50 leaders of the evangelical generation: #45 Os Guinness. Modern de Tocqueville

[I am working on a project that may become a book on the most influential evangelicals leaders of our generation, since 1976, and the impact they’ve had on the church and their times. I will introduce them briefly on this blog from time to time. Who should be on this list?]

45.  Os Guinness. Modern de Tocqueville  b.1941

 As a European visitor to the United States and a great admirer but somewhat detached observer of American culture today, Os Guinness stands in the long tradition of outside voices who have contributed so much to America’s ongoing discussion about the state of the union.

 Great-great grandson of Arthur Guinness, the Dublin brewer, Os was born in China in World War II where his parents were medical missionaries (and where his siblings died of illness). He was named Oswald after Oswald Chambers, a friend of his parents. A witness to the climax of the Chinese revolution in 1949, he was expelled with his family and many other foreigners in 1951 and returned to Europe–where he was educated in England. He completed his undergraduate degree at the University of London and his D.Phil in the social sciences from Oriel College, Oxford.

Guinness is a Christian cultural critic with deep theological awareness and penetrating insights into character, social interaction, historic lessons, and unyielding devotion to God. He has written or edited more than twenty-five books, including The American Hour, Time for Truth, The Call, Invitation to the Classics, Long Journey Home, and Unspeakable: Facing up to the Challenge of Evil. His latest book, The Case for Civility was published by HarperOne in January 2008.

“Civility,” Guinness says, “ is how we must live with our deep differences. It’s the American way as described by James Madison, with no state church and no religious monopoly. The framers [of the U.S. Constitution] got religious liberty right with the First Amendment in 1791, long before they got race or women right. However, the way the founders set the country up has been breaking down since the 1960s, or really since the Everson case in 1947. We have incessant cultural warring with, as Richard Neuhaus put it, the sacred public square on one side and the naked public square on the other. Both of the sides are well funded, both employ batteries of lawyers, both are nationally led and it’s a disaster for America. What Neuhaus and others call the “civil public square” is a key to the American future; Christians should be champions of that civil public square.”[1]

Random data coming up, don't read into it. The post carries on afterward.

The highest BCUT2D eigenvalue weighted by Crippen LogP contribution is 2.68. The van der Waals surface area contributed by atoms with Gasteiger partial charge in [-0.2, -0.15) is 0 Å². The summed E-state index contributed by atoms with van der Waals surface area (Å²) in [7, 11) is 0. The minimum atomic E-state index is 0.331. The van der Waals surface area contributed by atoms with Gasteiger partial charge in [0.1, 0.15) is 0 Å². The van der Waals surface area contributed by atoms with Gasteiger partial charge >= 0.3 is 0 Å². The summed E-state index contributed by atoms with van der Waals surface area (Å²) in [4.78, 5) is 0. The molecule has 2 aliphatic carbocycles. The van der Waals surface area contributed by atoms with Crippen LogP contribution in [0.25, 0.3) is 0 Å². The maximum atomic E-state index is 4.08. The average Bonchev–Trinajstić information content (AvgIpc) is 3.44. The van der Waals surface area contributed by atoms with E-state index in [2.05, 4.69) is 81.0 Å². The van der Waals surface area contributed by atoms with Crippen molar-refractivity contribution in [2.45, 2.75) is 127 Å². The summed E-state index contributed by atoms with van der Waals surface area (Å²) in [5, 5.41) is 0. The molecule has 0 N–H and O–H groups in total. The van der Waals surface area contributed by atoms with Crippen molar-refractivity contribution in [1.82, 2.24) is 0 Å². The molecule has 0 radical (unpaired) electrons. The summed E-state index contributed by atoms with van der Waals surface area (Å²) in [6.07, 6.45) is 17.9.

Guinness is perhaps best known for his writings, as a co-laborer with Francis Schaeffer at L’Abri, for his work on the Williamsburg Charter—which attempted to establish decorum in political discourse; and for his founding and leadership of the unique outreach of The Trinity Forum to leaders often untouched by traditional means.

 The Trinity Forum is:

 “a leadership academy that works to cultivate networks of leaders whose integrity and vision will help renew culture and promote human freedom and flourishing. Our programs and publications offer contexts for leaders to consider together the big ideas that have shaped Western civilization and the faith that has animated its highest achievements.”

I had the good fortune of working with Os during the start-up years of The Trinity Forum. He is probably the most gracious and gentle intellectual I have worked with (and I have worked with many, in case I needed additional reasons for humility), while at the same time Guinness also maintained intellectual rigor and British propriety. It is a blend that allows you to establish a warm friendship with him, appreciate his everyday brilliance, and yet never become overly chummy. To have it any other way would negate his unique character.

 Years after I worked with Os, when I was going through a difficult personal time, he was one of the few friends and certainly the only Christian leader who called me to offer encouragement to my spirit and solace to my soul. He was self depreciating and assured me that I was not alone in any wrongdoing. It is the kind of kindness one never forgets.

 Guinness lives with his wife Jenny in McLean, Virginia.


[1] http://www.faithandleadership.com/multimedia/os-guinness-civility-the-public-square

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About Jim Jewell

I am a writer and consultant on faith and public life, active for many years in management and communications in the evangelical community. I now work as the director of the nonprofit practice at The Valcort Group (www.valcort.com). Everything on this blog, however, is my personal opinion and is not read or approved before it is posted. Opinions, conclusions and other information expressed here do not necessarily reflect the views of Valcort.
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